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The Levin-Grue auction

We are told that Mr Levin (West) and Mr Grue (East) bid as follows:

West
K92
KQJ95
AQJ75
East
AQJ1065
A107
Q95
K
W
N
E
S
 
P
1
P
1
P
3
P
4
P
4
X
P
P
4N
P
5
P
7
P
7N
P
?

Perhaps it is my lack of familiarity with their methods, but I find this a bit strange.

The 1-1 start is normal enough (though some would respond 2 if systemically allowable).  I can understand 2 or 3 as a rebid with the West cards, but 3 looks to be somewhat of a distortion with moderate three card support and an excellent club suit: 6 could be the right contract facing as little as Axxx 10x xxx Kxxx (not that it is likely to be bid).

Over 3, East cue bid 4.  Maybe this was defined as a serious slam try, maybe not (parenthetically, if West is going to raise to 3 with Kxx, East might well wish to bid 3NT non-forcing).  West responded 4, North doubled and East passed, which denied first round diamond control.  West now took over with RKCB and, having heard of two aces plus the queen of trumps, bid 7.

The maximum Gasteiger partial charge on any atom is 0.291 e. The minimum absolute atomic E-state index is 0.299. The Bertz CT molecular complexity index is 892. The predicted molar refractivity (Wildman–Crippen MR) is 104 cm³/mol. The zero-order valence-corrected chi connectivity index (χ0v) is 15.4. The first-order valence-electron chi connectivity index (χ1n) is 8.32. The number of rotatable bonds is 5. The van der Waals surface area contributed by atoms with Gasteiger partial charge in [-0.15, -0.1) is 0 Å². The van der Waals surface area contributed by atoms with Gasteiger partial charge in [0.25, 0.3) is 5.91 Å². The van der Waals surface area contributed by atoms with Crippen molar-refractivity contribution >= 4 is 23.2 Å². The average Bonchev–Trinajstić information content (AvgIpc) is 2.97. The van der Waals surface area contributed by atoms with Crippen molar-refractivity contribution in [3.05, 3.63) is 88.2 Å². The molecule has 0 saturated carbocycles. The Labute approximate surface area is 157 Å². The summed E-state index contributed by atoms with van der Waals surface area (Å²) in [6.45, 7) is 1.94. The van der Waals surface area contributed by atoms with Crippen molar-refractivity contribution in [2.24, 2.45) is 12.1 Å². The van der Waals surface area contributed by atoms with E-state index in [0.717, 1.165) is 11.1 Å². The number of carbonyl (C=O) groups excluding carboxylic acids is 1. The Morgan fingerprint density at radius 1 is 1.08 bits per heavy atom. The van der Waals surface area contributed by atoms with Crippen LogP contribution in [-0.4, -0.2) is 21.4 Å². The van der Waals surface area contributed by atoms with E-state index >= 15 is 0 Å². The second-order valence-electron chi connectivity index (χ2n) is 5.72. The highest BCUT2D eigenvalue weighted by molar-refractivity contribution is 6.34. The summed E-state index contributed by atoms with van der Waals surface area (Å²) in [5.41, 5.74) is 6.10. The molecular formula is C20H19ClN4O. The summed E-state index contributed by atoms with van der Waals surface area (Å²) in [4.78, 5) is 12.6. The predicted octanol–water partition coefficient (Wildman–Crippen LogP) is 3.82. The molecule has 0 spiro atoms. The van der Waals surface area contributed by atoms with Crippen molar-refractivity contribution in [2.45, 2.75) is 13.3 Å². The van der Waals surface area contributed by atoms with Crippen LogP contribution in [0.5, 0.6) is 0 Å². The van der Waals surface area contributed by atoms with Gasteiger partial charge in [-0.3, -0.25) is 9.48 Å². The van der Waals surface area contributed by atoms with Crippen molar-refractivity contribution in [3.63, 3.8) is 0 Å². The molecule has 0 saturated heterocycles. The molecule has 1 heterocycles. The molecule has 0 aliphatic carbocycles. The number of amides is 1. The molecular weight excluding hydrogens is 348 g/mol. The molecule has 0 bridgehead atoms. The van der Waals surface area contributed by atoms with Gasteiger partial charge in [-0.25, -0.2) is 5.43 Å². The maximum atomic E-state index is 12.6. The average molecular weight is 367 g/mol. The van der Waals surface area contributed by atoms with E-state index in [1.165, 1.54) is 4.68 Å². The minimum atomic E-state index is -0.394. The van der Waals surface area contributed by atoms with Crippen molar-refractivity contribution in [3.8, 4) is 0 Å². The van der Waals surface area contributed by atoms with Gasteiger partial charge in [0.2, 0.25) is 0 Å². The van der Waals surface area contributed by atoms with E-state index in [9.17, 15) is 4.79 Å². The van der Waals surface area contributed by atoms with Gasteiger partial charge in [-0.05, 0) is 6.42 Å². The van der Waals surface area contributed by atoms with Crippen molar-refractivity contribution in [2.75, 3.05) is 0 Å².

West limited his hand with 3 (not a particularly accurate limitation in my view) and, in the light of a below-game slam try from East, decided that a grand slam in spades was appropriate.  That is, with no further indication at all as to whether East was interested in a small slam or a grand slam, he took it upon himself to bid the grand.  Note that this hand took place during the "first final session", not right at the end of the event when a desperate throw of the dice might seem attractive.

Could not West have held AQxx (with compensating high cards elsewhere)?  Or could he not have held roughly the hand that he did but with Axxxxx in spades and have shown that he had Q since he "knew" that there was a ten-card fit?

Can someone explain what I am missing here.

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